If you were to ask what’s my favorite mid-range phone right now, my answer would be the Realme 9 Pro+. It’s just such a well-rounded smartphone that I’m comfortable recommending it to most people even to this day. And challenging the 9 Pro+, Samsung recently launched the Galaxy M53 in India and a few European markets, which I’ve been using for almost a month for this review.
Samsung Galaxy M53 Specifications:
- Body: 77 x 164.6 x 7.4mm, 176 gm, Plastic back/frames
- Display: 6.7-inches Super AMOLED Plus “Infinity-O”, 120Hz refresh rate, 240Hz touch sampling rate, Gorilla Glass 5, 420 nits brightness
- Resolution: FHD+ (2400 x 1080 pixels), 394 PPI, 20:9 aspect ratio
- Chipset: MediaTek Diemsnity 900 5G (6nm mobile platform)
- CPU: Octa-core:
– 2x Cortex-A78 (2.4 GHz)
– 6x Cortex-A55 (2.0 GHz)
- GPU: Arm Mali-G68 MC4
- Memory: 6/8GB LPDDR4x RAM, 128/256GB UFS storage (expandable)
- Software & UI: Android 12 with Samsung’s One UI 4 on top
- Rear Camera: Quad (with LED flash);
– 108MP, f/1.8 sensor, PDAF
– 8MP, f/2.2 ultrawide sensor, 123° FoV
– 2MP, f/2.4 depth sensor
– 2MP, f/2.4 macro sensor
- Front Camera: 32MP, f/2.2 sensor (hole-punch cutout)
- Audio: Mono speaker with Dolby Atmos audio, No headphone jack
- Security: Physical fingerprint sensor (side-mounted), Face unlock
- Sensors: Accelerometer, Geomagnetic, Gyro, Light, Proximity
- Connectivity: Dual-SIM (Nano), WiFi 5 a/b/g/n/ac (Dual-band), Bluetooth 5.2, GPS / AGPS / Beidou / Galileo / Glonass / QZSS, USB Type-C, 4G LTE (VoLTE), 5G
- Battery: 5000mAh with 25W wired charging (no power adapter provided)
- Color Options: Blue, Green, Emerald Brown
- What’s inside the box: Galaxy M53, SIM ejector, USB-C to USB-C cable, User manual and other documents
- Price in Nepal: N/A
- India: INR 28,999 (6/128GB) | INR 30,999 (8/128GB)
Samsung Galaxy M53 Review:
Design & Build
- 77 x 164.6 x 7.4mm, 176 grams
- Glass front, Plastic back/frames
- No IP certification against dust and water damage
Starting with the design, nothing has changed here from last year’s Galaxy M52 in terms of form factor. So yeah, this is quite a big phone, and one-handed usage is certainly a bit of a struggle here for someone with small hands like me. But despite the large size, Samsung has delivered quite a slim and lightweight build quality.
Then again, I do miss that heft on the M53 that I’ve come to expect from such a big phone.
Also, being an M series phone, its design and color options aren’t particularly attractive either. The matte finish at the back is a nice touch but besides that, the M53’s design does nothing to me. When putting it next to the similarly priced Galaxy A33, I’m pretty sure most people will prefer the overall aesthetics of the A33 instead.
Not to forget, the M53 is also missing any form of IP rating, unlike the A33 which comes with IP67 dust and water resistance. So, I do think that given the price of the phone, Samsung could have done some tweaks to make the M53 a little more attractive here.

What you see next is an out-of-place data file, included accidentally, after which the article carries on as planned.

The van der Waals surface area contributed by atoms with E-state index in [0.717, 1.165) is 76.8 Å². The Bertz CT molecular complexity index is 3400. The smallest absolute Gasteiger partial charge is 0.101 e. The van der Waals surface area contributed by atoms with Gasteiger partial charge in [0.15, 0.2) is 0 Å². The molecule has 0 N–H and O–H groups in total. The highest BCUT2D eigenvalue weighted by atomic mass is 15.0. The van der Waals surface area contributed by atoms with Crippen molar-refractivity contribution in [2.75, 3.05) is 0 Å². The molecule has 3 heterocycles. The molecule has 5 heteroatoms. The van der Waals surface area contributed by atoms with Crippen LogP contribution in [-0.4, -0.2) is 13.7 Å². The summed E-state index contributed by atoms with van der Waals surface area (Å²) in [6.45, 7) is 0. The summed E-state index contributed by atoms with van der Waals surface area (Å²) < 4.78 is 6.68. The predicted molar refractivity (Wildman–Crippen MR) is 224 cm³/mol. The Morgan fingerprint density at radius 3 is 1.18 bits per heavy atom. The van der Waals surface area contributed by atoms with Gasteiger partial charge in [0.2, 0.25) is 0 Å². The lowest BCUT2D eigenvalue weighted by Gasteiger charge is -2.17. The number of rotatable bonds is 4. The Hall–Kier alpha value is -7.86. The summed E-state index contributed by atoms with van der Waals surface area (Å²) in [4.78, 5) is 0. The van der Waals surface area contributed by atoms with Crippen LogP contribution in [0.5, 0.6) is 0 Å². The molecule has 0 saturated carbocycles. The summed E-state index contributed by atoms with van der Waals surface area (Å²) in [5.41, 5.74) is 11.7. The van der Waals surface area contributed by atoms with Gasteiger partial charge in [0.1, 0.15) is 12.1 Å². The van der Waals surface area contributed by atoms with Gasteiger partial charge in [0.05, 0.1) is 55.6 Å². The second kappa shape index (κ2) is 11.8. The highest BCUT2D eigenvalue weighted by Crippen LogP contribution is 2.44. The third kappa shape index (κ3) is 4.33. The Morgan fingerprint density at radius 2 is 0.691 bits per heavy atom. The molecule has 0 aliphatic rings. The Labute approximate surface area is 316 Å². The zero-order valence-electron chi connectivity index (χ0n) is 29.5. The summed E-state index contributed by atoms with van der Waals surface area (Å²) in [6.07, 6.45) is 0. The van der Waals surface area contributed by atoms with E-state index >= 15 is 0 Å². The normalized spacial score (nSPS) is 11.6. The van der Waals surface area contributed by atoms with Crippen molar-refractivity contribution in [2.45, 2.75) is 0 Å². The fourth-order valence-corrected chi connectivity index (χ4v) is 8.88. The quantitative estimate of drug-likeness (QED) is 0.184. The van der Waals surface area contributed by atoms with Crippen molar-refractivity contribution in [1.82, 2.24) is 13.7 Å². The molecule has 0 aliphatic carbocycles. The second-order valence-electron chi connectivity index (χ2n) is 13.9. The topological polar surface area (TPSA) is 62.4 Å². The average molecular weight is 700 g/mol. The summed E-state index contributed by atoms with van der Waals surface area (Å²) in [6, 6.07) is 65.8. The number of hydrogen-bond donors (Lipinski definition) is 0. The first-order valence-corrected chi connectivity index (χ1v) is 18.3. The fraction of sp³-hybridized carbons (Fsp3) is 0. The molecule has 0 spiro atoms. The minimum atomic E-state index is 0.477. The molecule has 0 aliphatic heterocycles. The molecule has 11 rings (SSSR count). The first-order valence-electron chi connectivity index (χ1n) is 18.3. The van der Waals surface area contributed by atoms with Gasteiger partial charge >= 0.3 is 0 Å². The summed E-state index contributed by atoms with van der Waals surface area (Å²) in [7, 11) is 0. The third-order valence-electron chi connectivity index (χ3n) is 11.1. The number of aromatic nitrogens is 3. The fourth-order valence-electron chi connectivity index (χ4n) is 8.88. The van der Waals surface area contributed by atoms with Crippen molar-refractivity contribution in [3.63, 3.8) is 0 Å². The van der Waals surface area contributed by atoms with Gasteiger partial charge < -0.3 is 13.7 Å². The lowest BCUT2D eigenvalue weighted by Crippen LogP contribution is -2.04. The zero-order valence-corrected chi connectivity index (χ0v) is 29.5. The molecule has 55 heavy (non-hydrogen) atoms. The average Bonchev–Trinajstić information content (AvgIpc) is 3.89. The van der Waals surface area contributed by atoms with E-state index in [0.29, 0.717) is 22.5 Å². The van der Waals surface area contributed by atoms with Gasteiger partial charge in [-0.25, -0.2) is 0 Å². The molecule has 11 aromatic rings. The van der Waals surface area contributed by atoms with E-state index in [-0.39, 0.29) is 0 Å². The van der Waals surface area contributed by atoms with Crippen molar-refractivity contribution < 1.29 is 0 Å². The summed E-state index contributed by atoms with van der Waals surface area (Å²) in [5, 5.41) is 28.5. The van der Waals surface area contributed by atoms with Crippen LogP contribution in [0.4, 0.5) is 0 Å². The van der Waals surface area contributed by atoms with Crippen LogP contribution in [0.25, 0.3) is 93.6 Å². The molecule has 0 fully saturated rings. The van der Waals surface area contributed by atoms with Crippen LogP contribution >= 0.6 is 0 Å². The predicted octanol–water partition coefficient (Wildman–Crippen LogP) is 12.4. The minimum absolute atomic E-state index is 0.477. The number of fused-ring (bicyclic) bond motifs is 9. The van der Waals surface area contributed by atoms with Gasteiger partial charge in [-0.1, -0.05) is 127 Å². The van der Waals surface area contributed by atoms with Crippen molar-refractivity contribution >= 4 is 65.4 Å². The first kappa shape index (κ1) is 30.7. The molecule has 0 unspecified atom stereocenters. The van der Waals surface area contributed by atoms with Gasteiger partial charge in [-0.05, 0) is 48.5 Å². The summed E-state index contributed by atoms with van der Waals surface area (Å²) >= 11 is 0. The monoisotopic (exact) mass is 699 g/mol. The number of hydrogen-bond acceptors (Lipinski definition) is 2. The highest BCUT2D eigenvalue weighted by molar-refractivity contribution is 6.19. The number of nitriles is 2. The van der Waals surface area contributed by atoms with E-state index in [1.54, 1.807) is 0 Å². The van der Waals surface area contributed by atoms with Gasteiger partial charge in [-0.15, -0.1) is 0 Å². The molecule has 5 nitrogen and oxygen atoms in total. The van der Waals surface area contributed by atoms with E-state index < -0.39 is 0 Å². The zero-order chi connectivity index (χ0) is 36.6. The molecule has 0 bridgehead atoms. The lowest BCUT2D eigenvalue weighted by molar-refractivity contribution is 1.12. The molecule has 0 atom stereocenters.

- 6.7-inches FHD+ Super AMOLED Plus
- 120/240Hz refresh/touch sampling rate
- Corning Gorilla Glass 5 protection
As for the display, we all know that Samsung makes some of the best smartphone displays out there. And this 6.7” Super AMOLED Plus screen is no exception.
Its default color calibration does lean a bit on the warm side but there’s a temperature slider in the settings, so this is no biggie. That pristine AMOLED experience we expect from Samsung is alive and well here. And it’s definitely a better panel than the one you get on the OnePlus Nord CE 2 and the Realme 9 Pro+.
I’m also happy with its brightness levels and auto-brightness adjustment, and the phone handles the 120Hz refresh rate just fine without micro-stutters and lags or anything. There’s Widevine L1 certification for high-res streaming as well, so binging the latest episodes of Stranger Things looks first class here. Support for HDR playback would’ve been just the cherry on top but I don’t think that’s going to be a dealbreaker to many.
Audio & Haptics
- Single down-firing speaker, Dolby Atmos
- No 3.5mm headphone jack
Having said that, the Galaxy M53 doesn’t earn full points in the media consumption department since Samsung has gone with the same old mono speaker this time. Although it gets loud enough and there’s no distortion in sound quality even at max volume, a stereo speaker is really not a big ask on a phone that costs above INR 20,000.
Plus, I think, the haptics and touch sampling rate also could’ve been somewhat better here. As things stand, the typing experience on the Galaxy M53 is simply not as enjoyable as on the Realme 9 Pro+. The proximity sensor, Carrier Aggregation, and VoLTE call, however, work flawlessly here, so that’s good.
- Octa-core MediaTek Dimensity 900 5G SoC (6nm)
- 6/8GB LPDDR4x RAM, 128GB UFS storage (expandable)
- Android 12 with Samsung’s One UI 4 on top
Ok, let’s talk about performance now. And in this aspect too, I don’t see improvements over last year’s M52 here.
That’s because compared to Snapdragon 778G on its predecessor, the Dimensity 900 powering this phone is relatively under-powerful. And under-optimized as well. Be it in terms of CPU, GPU, or overall performance, the Galaxy M53 is marginally behind its predecessor and even the Dimensity 920-powered Realme 9 Pro+ for that matter.
Samsung Galaxy M53 Review: Benchmarks
But does that make any difference in day-to-day usage? Absolutely not, as it turns out. The M53 handles everything from loading up apps to keeping them in memory perfectly fine. I also ran my usual multitasking and speed test, and… the results speak for themselves:
|Adobe Premiere Rush|
It is still chasing the 9 Pro+ by some margin but that’s solely because of One UI 4’s rather heavy animation scale—which is something you can easily dial down under the Developer Options, by the way.
Talking about One UI, it still remains one of my favorite Android skins out there. But unlike the Galaxy A33 which is guaranteed to receive 3 or 4 years of OS updates (depending on the region), the M53 will only be getting 2 generations of updates. That means it will be updated to Android 14 only.